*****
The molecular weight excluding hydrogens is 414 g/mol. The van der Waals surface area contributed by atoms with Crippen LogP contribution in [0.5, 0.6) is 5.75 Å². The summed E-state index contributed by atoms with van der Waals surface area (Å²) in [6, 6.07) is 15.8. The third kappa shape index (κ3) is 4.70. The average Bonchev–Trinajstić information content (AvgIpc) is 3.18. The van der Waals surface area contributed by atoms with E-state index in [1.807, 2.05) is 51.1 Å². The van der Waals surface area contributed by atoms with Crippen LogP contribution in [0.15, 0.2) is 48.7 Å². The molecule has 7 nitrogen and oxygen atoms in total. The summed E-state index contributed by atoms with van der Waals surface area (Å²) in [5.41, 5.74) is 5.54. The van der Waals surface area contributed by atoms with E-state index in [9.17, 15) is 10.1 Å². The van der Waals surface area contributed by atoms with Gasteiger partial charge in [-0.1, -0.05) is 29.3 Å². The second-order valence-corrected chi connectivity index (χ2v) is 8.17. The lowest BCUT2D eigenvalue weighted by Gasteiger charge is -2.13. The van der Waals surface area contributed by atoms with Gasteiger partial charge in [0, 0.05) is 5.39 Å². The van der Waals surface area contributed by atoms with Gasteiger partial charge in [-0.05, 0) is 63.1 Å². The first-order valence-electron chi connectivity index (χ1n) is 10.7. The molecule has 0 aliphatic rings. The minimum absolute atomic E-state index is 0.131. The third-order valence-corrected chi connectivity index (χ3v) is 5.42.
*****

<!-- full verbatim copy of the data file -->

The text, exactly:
The molecular weight excluding hydrogens is 414 g/mol. The van der Waals surface area contributed by atoms with Crippen LogP contribution in [0.5, 0.6) is 5.75 Å². The summed E-state index contributed by atoms with van der Waals surface area (Å²) in [6, 6.07) is 15.8. The third kappa shape index (κ3) is 4.70. The average Bonchev–Trinajstić information content (AvgIpc) is 3.18. The van der Waals surface area contributed by atoms with E-state index in [1.807, 2.05) is 51.1 Å². The van der Waals surface area contributed by atoms with Crippen LogP contribution in [0.15, 0.2) is 48.7 Å². The molecule has 7 nitrogen and oxygen atoms in total. The summed E-state index contributed by atoms with van der Waals surface area (Å²) in [5.41, 5.74) is 5.54. The van der Waals surface area contributed by atoms with E-state index in [9.17, 15) is 10.1 Å². The van der Waals surface area contributed by atoms with Gasteiger partial charge in [-0.1, -0.05) is 29.3 Å². The second-order valence-corrected chi connectivity index (χ2v) is 8.17. The lowest BCUT2D eigenvalue weighted by Gasteiger charge is -2.13. The van der Waals surface area contributed by atoms with Gasteiger partial charge in [0, 0.05) is 5.39 Å². The van der Waals surface area contributed by atoms with Gasteiger partial charge in [-0.05, 0) is 63.1 Å². The first-order valence-electron chi connectivity index (χ1n) is 10.7. The molecule has 0 aliphatic rings. The minimum absolute atomic E-state index is 0.131. The third-order valence-corrected chi connectivity index (χ3v) is 5.42.